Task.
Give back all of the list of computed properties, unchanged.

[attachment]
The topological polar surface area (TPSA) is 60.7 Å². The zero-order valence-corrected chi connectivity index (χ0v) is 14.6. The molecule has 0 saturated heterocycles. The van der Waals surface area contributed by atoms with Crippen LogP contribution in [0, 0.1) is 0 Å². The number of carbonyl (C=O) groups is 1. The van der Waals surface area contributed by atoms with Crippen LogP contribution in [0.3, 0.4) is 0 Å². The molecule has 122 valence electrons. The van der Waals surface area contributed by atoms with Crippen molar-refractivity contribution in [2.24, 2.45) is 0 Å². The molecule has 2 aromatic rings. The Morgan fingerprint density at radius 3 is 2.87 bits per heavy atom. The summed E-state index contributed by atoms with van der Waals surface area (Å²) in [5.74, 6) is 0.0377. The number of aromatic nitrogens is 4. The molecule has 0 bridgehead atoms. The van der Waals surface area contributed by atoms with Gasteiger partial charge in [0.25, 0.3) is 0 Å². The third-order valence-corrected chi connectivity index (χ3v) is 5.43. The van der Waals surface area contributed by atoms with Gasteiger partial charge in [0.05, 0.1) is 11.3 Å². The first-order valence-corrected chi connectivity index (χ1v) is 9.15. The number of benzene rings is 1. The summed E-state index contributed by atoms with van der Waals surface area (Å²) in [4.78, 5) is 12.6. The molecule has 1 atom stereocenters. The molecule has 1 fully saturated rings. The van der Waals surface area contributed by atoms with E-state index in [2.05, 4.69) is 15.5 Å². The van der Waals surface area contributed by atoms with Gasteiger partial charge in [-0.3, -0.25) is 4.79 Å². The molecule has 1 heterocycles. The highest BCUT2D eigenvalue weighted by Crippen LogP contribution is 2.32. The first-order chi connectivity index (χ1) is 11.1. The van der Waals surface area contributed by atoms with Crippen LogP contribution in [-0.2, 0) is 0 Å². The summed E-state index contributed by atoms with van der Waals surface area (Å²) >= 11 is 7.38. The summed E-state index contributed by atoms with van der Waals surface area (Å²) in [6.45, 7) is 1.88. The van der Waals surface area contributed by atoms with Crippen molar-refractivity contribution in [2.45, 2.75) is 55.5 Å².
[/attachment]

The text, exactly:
The topological polar surface area (TPSA) is 60.7 Å². The zero-order valence-corrected chi connectivity index (χ0v) is 14.6. The molecule has 0 saturated heterocycles. The van der Waals surface area contributed by atoms with Crippen LogP contribution in [0, 0.1) is 0 Å². The number of carbonyl (C=O) groups is 1. The van der Waals surface area contributed by atoms with Crippen LogP contribution in [0.3, 0.4) is 0 Å². The molecule has 122 valence electrons. The van der Waals surface area contributed by atoms with Crippen molar-refractivity contribution in [2.24, 2.45) is 0 Å². The molecule has 2 aromatic rings. The Morgan fingerprint density at radius 3 is 2.87 bits per heavy atom. The summed E-state index contributed by atoms with van der Waals surface area (Å²) in [5.74, 6) is 0.0377. The number of aromatic nitrogens is 4. The molecule has 0 bridgehead atoms. The van der Waals surface area contributed by atoms with Gasteiger partial charge in [0.25, 0.3) is 0 Å². The third-order valence-corrected chi connectivity index (χ3v) is 5.43. The van der Waals surface area contributed by atoms with Gasteiger partial charge in [0.05, 0.1) is 11.3 Å². The first-order valence-corrected chi connectivity index (χ1v) is 9.15. The number of benzene rings is 1. The summed E-state index contributed by atoms with van der Waals surface area (Å²) in [4.78, 5) is 12.6. The molecule has 1 atom stereocenters. The molecule has 1 fully saturated rings. The van der Waals surface area contributed by atoms with E-state index in [2.05, 4.69) is 15.5 Å². The van der Waals surface area contributed by atoms with Gasteiger partial charge in [-0.3, -0.25) is 4.79 Å². The molecule has 1 heterocycles. The highest BCUT2D eigenvalue weighted by Crippen LogP contribution is 2.32. The first-order chi connectivity index (χ1) is 11.1. The van der Waals surface area contributed by atoms with Crippen LogP contribution in [-0.2, 0) is 0 Å². The summed E-state index contributed by atoms with van der Waals surface area (Å²) >= 11 is 7.38. The summed E-state index contributed by atoms with van der Waals surface area (Å²) in [6.45, 7) is 1.88. The van der Waals surface area contributed by atoms with Crippen molar-refractivity contribution in [2.45, 2.75) is 55.5 Å².